Law Gives Websites Freedom to Exploit
As a follow-up to yesterday’s post regarding privacy, the 6th Circuit Court of Appeals laid bare a flaw in the Communications Decency Act 0f 1996, granting websites immunity over liability for content uploaded by individual users. Apparently, it’s a license to exploit people. The case involves former Bengals cheerleader Sarah Jones and defamatory material uploaded to the gossip site thedirty.com. Jones claimed mental anguish stemming from posts related to the sexual history of her and her ex-husband, sued owner/publisher of The Dirty, Nik Richie, and was awarded $3338,000 by a federal court. The appeals court overturned the ruling on the grounds that Jones should not have been abel to sue Richie in the first place owing to the protections afforded him by the Communications Decency Act.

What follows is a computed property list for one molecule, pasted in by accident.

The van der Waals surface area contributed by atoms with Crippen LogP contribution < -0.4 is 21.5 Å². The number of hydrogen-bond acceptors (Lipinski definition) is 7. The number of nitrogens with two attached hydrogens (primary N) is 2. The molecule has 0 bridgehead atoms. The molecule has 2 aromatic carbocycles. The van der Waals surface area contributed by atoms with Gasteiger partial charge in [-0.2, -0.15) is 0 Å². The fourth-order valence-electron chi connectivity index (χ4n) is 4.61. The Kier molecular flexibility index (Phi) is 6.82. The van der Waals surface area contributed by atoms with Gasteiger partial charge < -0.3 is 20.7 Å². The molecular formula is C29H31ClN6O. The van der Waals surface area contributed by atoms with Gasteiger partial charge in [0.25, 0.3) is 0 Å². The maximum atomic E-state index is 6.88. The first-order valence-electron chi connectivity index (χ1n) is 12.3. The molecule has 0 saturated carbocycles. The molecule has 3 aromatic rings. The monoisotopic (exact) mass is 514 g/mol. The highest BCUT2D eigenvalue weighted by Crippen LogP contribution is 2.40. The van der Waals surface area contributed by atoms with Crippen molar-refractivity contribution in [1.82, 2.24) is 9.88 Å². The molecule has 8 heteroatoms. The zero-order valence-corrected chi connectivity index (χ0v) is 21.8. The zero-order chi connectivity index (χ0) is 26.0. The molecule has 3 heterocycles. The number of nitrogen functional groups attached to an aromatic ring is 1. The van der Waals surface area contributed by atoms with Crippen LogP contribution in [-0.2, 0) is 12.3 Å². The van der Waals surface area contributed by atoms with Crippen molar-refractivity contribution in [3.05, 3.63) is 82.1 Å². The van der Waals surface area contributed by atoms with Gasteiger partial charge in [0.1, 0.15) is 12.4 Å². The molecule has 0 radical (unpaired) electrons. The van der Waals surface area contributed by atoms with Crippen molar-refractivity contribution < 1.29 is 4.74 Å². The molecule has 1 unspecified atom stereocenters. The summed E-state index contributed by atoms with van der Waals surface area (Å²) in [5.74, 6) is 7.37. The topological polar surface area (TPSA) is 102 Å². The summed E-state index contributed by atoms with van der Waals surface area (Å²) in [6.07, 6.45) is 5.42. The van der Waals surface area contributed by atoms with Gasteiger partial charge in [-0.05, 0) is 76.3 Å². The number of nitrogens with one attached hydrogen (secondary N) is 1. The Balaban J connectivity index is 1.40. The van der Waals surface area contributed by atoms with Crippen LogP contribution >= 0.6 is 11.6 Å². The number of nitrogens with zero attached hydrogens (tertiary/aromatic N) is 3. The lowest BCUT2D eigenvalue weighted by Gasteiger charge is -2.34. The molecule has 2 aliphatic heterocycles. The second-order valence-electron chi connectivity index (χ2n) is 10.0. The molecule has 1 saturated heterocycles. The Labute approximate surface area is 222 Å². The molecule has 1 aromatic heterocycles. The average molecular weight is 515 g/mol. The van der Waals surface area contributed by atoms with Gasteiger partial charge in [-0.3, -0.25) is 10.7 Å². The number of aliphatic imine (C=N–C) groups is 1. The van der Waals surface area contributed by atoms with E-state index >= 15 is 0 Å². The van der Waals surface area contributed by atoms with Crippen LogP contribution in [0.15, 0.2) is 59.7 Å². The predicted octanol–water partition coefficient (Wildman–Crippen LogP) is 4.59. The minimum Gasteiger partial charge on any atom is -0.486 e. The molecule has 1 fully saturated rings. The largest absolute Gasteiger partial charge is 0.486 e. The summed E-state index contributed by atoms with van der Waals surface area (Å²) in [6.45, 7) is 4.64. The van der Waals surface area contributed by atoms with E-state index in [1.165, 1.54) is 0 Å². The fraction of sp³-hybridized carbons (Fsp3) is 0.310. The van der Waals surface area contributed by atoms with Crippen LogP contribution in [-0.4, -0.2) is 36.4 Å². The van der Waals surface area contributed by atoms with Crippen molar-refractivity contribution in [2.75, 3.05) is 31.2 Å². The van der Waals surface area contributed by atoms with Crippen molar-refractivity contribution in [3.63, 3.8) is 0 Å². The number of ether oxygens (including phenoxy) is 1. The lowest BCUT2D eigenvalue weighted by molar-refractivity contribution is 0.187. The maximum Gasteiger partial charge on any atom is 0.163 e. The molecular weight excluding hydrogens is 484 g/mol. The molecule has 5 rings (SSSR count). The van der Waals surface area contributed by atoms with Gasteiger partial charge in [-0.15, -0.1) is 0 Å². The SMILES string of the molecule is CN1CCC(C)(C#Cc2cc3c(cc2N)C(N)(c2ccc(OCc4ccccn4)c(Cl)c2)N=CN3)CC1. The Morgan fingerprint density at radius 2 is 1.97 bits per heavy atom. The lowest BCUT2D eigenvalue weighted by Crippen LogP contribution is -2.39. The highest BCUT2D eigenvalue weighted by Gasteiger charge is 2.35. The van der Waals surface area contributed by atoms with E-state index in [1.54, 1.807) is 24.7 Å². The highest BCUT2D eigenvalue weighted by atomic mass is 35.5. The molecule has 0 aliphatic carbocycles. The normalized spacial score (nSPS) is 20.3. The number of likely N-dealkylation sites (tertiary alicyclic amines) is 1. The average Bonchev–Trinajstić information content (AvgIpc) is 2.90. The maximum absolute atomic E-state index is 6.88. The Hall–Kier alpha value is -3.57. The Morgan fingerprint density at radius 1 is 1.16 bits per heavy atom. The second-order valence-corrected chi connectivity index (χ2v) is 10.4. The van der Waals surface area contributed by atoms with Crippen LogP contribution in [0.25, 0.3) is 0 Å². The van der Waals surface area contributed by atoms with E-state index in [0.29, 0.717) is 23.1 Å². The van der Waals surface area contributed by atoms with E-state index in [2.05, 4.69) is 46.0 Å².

Perhaps the 6th Circuit Court of Appeals ruled appropriately according to the law, but with regard to the spirit of the law, we’ve lost our goddamn minds, and the law needs revision. Given the number of news-format sites that crowd-source (i.e. nearly all of them), and the number of sites that trade on salacious garbage (i.e. way too many of them), and the fact that everybody is fair game, it is simply insane to provide blanket immunity to website owners who profit on the misery of others. But then, Sarah Jones is an attractive cheerleader, so I guess she deserves it, right?
It’s a world gone mad.
See article on the case here.
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